Good financial planning can save you money. A lot of money.
This example shows a simple Roth conversion strategy for a person entering retirement that can shift a large percentage of money from taxable to non-taxable. Most people don’t understand this subtle yet important tool.
Let’s start here: The IRS is not your buddy (if you were still wondering). Over the years they’ve tweaked and changed IRA rules, added complexity, then issued thousands of pages of ‘clarifications’ to help with your insomnia. You’re forgiven if you don’t understand the interplay between your company retirement accounts, Traditional IRAs, Roth IRAs – hardly anyone does! Let’s start with a quick refresher on what’s what:
Rule 1 – all IRAs are retirement accounts, but not all retirement accounts are IRAs:
- I find this is where the confusion begins. You likely have a retirement account through work, which can be any number of account structures (again, the IRS said why create one or two types of company retirement plans when you can have 30?!).
Rule 2 – every person can have both a Traditional IRA and a Roth IRA in their name:
- You cannot combine them together, combine them with your spouse, etc. They’re yours and they are individually owned and operated, and stand alone outside of your company’s retirement plan.
Rule 3 – a Traditional IRA was designed for pre-tax money, a Roth IRA was designed for post-tax money:
- The Traditional IRA was designed to encourage retirement savings. You make a contribution of your income and the IRS gives you a tax deduction as a ‘reward’ for being a responsible human. In return for this deduction, you pay tax on the money when you use it in retirement.
- The Roth came along later, and was essentially the opposite of the Traditional IRA. You get a paycheck from your company with taxes removed, then you make a contribution to a Roth IRA. The reward for saving this way is the money grows tax-free and is used tax-free in retirement.
- The simple rule? The IRS will get their pound of flesh at some point.
Rules 4 – infinity
- Now, you know the IRS wasn’t going to stop with three rules – in fact they just kept making them until their own rules contradicted and consumers stopped trying to figure it out. I could write another 5000 words here without covering all the permutations. For the purposes of this example, understanding the basic rules 1-3 will suit you just fine.
Chester Copperpot (gratuitous 80s movie reference, gold star if you got it) and his wife Jane are about to retire at age 65. Chester and Jane have worked their entire adult lives and have been diligently saving the gold coins from their pirate business since the beginning. Here’s the inventory of their accounts:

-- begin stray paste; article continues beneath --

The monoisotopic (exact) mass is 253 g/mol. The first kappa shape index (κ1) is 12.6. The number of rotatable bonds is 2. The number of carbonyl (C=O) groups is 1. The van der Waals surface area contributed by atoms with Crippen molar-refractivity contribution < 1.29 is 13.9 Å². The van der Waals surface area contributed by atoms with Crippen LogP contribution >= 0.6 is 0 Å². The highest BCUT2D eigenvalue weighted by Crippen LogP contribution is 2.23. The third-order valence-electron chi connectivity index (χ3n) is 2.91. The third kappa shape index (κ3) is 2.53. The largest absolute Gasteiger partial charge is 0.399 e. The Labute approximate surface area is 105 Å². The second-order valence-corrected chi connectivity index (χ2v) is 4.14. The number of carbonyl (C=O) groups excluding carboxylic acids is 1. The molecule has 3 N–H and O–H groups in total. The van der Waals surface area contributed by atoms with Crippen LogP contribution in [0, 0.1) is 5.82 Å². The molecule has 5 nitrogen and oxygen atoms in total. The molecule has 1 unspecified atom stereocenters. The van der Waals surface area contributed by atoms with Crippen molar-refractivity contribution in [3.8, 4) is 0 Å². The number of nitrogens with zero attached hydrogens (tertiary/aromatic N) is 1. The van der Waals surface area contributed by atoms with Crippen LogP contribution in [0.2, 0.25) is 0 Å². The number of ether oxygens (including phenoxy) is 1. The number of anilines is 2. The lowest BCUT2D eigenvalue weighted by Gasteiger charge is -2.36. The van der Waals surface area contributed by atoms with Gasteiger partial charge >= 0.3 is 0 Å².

- Chester’s 401k: $1,200,000
- Jane’s 401k: $600,000
- Chester’s IRA: $175,000
- Jane’s IRA: $168,000
- Chester’s Roth: $65,000
- Jane’s Roth: $60,000
- Regular Savings Account: $200,000
IRS rules require a person age 70.5 to begin taking a ‘required minimum distribution’ (RMD) amount each year from Traditional retirement accounts (so the IRS ensures they can tax it while you’re alive).
Also, the Copperpots can elect to start their social security income at any point until age 70.
They have to use this money to live in retirement…so how can we pay as little tax as possible?
Somewhere between Rules 4 – infinity, the IRS granted the ability for us to ‘convert’ assets from Traditional retirement money into Roth retirement money as long as we pay the owed tax at the time of conversion. In other words, you are not technically withdrawing the money from your retirement account, you are converting it into a different type of retirement account.
(please enjoy this LONG IRS write-up about Roth conversions)
The Copperpots retire at the end of this year, so starting next year, their combined income will drop from $150,000 (current Pirating salary) to $0. Obviously, this changes their tax rate, in this case from the max rate of 22% to 0%.
The income planning shows you where this is going:
Year 1 of retirement: $0 income
Year 2 of retirement: $0 income
Future years of retirement: RMDs + social security
The Copperpots aren’t required to use their Traditional retirement accounts or social security income until age 70…thus giving them 5 years of zero income (and zero tax).
If we convert assets from Traditional to Roth money during this time frame, they’re able to utilize the lower tax rates of early retirement, vs the higher tax rates of later retirement (when social security and RMDs are added).
The easiest way to show the result is through pictures, which we’ve added here from RightCapital.
Here’s the baseline income graph without a Roth conversion. The line across the middle of the graph represents the 22% income tax threshold. The arrows point out the areas of very low income (left arrow) and when the income exceeds the 22% threshold (right arrow):
If we utilize a Roth conversion in the early years of retirement, now look at the small but powerful difference in the graph. The lower tax bucket is ‘filled up’ (left arrow) in early years. This lowers the amount of taxable money in future years (right arrow), when we know the Copperpots income will be higher, and thus lowers their future and overall tax obligation:
The result? In our example, assuming they live a healthy retirement to age 90, the final portfolio finishes over $250,000 higher by executing the Roth conversion early.
Obviously we’ve made assumptions here, every person’s situation requires careful planning and your mileage may vary, but the value of understanding the nuances and having a sound financial plan is clear.
This is just one example of how IRAs can be maximized. Even if you’re just starting out, it’s worth learning these rules to get the most out of your accounts, or hiring someone that can help.
If you ever wondered what advisors do, here’s a simple, $250,000 answer to your question!
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